Speed regulatory compliance with continuous publishing

Life science organisations are increasingly focusing on how they can improve the speed and efficiency of their operations

Many are moving from multi-step serial processes to more continuous, automated ones. Drug manufacturing is the perfect example of this, with life science companies incorporating activities such as inline analytical testing to enable seamless, continuous manufacturing, resulting in operations that are faster and higher quality.

Another area in which adopting process improvement can deliver real transformative benefits is in regulatory, whereby dossier publishing can be faster, more efficient and more effective.

Moving to continuous publishing

Currently, submitting information to regulators is a disjointed process that spans multiple systems, contributors and separate tracking spreadsheets. Continuous publishing streamlines this entire process. Submission development is typically a serial process.

The process starts with a submission plan. Individual documents are then authored and reviewed. Once all the documents within a module are approved, publishers add PDF navigation before compiling and validating the submission until it is clean for delivery.

At least five systems are typically involved — a document management system, a publishing tool, a validation tool, a file share and a viewing tool — not to mention one or more spreadsheets for planning and tracking. Gaps across systems and manual processes potentially introduce inefficiencies and delays, with documents moving in and out of these systems as the process happens.

With continuous publishing, the entire process is done in a single, unified system. Submission planning information, such as the type of submission, designated countries, expected submission dates and more are managed alongside the documents. A related plan is developed to specify and track required content, along with links to existing and future documents.

Traditional publishing activities, such as adding bookmarks and navigation, are moved upstream with content creation. Other activities — including hyperlink testing, XML compilation and validation — are automated and run behind the scenes from the beginning.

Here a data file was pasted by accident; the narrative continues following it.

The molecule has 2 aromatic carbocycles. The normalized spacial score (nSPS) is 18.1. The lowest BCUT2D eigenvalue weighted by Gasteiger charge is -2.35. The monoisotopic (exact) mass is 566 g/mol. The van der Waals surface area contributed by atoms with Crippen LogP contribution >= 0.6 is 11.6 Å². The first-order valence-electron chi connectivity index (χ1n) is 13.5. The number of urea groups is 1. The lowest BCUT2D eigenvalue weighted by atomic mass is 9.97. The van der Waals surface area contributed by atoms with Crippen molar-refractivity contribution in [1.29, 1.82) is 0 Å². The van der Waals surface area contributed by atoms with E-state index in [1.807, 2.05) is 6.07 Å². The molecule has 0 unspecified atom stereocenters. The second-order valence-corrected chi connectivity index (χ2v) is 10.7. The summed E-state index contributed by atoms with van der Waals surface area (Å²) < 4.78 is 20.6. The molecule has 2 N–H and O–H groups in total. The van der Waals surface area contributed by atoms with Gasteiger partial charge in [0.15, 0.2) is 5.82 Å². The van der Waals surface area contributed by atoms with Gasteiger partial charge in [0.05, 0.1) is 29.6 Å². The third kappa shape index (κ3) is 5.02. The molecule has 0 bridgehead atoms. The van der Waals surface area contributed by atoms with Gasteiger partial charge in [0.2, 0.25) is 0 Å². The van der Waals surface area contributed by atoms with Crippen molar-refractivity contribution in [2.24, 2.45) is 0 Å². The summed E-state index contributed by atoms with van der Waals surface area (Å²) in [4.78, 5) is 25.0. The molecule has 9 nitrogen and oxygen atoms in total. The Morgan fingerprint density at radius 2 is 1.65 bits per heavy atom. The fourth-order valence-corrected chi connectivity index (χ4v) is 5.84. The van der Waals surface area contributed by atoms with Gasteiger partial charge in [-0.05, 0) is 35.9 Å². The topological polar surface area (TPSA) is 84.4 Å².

A workflow-driven process moves documents and the plan itself through lifecycle states, allowing the submission plan to become a publishable structure. With every step connected, there is real-time tracking for clear visibility across the process, up to and beyond submission.

The benefits of continuous publishing

Continuous publishing makes the submission process significantly faster and easier for regulatory teams. It can turn weeks of work into days, and hours of tracking or searching into seconds.

Quality is built into the process with validations performed automatically and behind the scenes from the start; any issues are identified earlier, when they are easier to fix. With publishing activities happening throughout content development, once the last document gets approved, relatively little time is needed to submit.

Consolidating the publishing and document management capabilities into a unified regulatory information management (RIM) platform is what makes continuous publishing possible.

By eliminating the document transfer, you no longer need to wait for final approval before the publishing process can begin. Instead, you can author and publish documents in tandem. Unified RIM opens new, more productive and efficient ways of operating with authors and publishers working on the same documents at the same time.

Moving to a continuous model has the power to transform regulatory publishing. By unifying systems, it removes complexity and makes the process seamless, eliminating delays, particularly at the end of the process. It increases visibility and makes the jobs of regulatory teams easier, supporting them through an environment that improves performance and quality.

Companies